Thursday, June 21, 2012

OWS: The New Revolutionaries

Last week there was a conference in Oakland, CA, on how to stop child sex-trafficking. It was protested by Occupy Wall Street (language warning for link, which shows pictures of some of the protest signs).
If there’s one issue that unites Americans of all political stripes, it’s the sexual enslavement of children. Whatever our opinions on other issues, we all agree that sex trafficking and the prostituting of children is an outrage and a tragedy. Thus, conference attendees included liberal, moderate and conservative politicians; progressive nonprofit organizations; law enforcement groups; religious leaders; and (according to the conference Web site) “social services, medical providers, mental health, education, probation, and community-based organizations.” In short: Everybody. 
Everybody, that is, except Occupy Wall Street, who somehow found a way to oppose the abolition of child sexual slavery. In order to justify this seemingly incomprehensible and repugnant position, the Occupiers performed some of the most amazing moral gymnastics you’ll ever encounter.
HT: Gene Veith

Moral gymnastics maybe, not not particularly amazing. G.K. Chesterton described this very attitude when he talked about the modern revolutionary:
But the new rebel is a Skeptic, and will not entirely trust anything. He has no loyalty; therefore he can never be really a revolutionist. And the fact that he doubts everything really gets in the way when he wants to denounce anything. For all denunciation implies a moral doctrine of some kind; and the modern revolutionist doubts not only the institution he denounces by the doctrine by which he denounces it. Thus he writes one book complaining that imperial oppression insults the purity of women, and then writes another book (about the sex problem) in which he insults it himself. He curses the Sultan because Christian girls lose their virginity, and then curses Mrs. Grundy because they keep it. As a politician, he will cry out that war is a waste of life, and then, as a philosopher, that all life is a waste of time. A Russian pessimist will denounce a policeman for killing a peasant, and then prove by the highest philosophical principles that the peasant ought to have killed himself. A man denounces marriage as a lie, and then denounces aristocratic profligates for treating it as a lie. He calls a flag a bauble and then blames the oppressors of Poland or Ireland because they take away that bauble. The man of this school goes first to a political meeting, where he complains that savages are treated as if they were beasts; then he takes his hat and umbrella and goes on to a scientific meeting, where he proves that they are practically are beasts. In short, the modern revolutionist, being in infinite skeptic, is always engaged in undermining his own mines. In his book on politics he attacks men for trampling on morality; in his book on ethics he attacks morality for trampling on men. Therefore the modern man in revolt has become practically useless for all purposes of revolt. By rebelling against everything he has lost his right to rebel against anything.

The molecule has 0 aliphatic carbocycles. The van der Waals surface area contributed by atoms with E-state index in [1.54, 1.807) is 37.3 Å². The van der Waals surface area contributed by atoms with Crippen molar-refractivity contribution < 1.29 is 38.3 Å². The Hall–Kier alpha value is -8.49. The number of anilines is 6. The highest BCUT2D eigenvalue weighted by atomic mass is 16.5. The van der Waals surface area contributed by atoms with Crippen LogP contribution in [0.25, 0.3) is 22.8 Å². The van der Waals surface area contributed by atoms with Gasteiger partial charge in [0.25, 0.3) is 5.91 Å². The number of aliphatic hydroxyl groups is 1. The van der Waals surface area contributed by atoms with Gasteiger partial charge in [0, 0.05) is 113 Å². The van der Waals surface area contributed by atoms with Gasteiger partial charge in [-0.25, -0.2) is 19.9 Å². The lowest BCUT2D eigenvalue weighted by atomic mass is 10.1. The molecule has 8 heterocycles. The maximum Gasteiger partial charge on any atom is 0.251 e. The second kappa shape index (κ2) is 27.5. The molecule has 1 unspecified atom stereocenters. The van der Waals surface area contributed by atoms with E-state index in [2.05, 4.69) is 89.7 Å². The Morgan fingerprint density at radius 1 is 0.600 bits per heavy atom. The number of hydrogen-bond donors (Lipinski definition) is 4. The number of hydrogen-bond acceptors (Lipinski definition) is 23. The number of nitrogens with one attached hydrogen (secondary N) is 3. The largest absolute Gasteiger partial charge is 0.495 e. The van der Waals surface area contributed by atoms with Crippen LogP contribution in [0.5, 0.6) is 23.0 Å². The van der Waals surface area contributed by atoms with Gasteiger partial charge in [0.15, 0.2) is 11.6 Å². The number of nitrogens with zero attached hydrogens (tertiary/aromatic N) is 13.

I think that sums it up pretty well.
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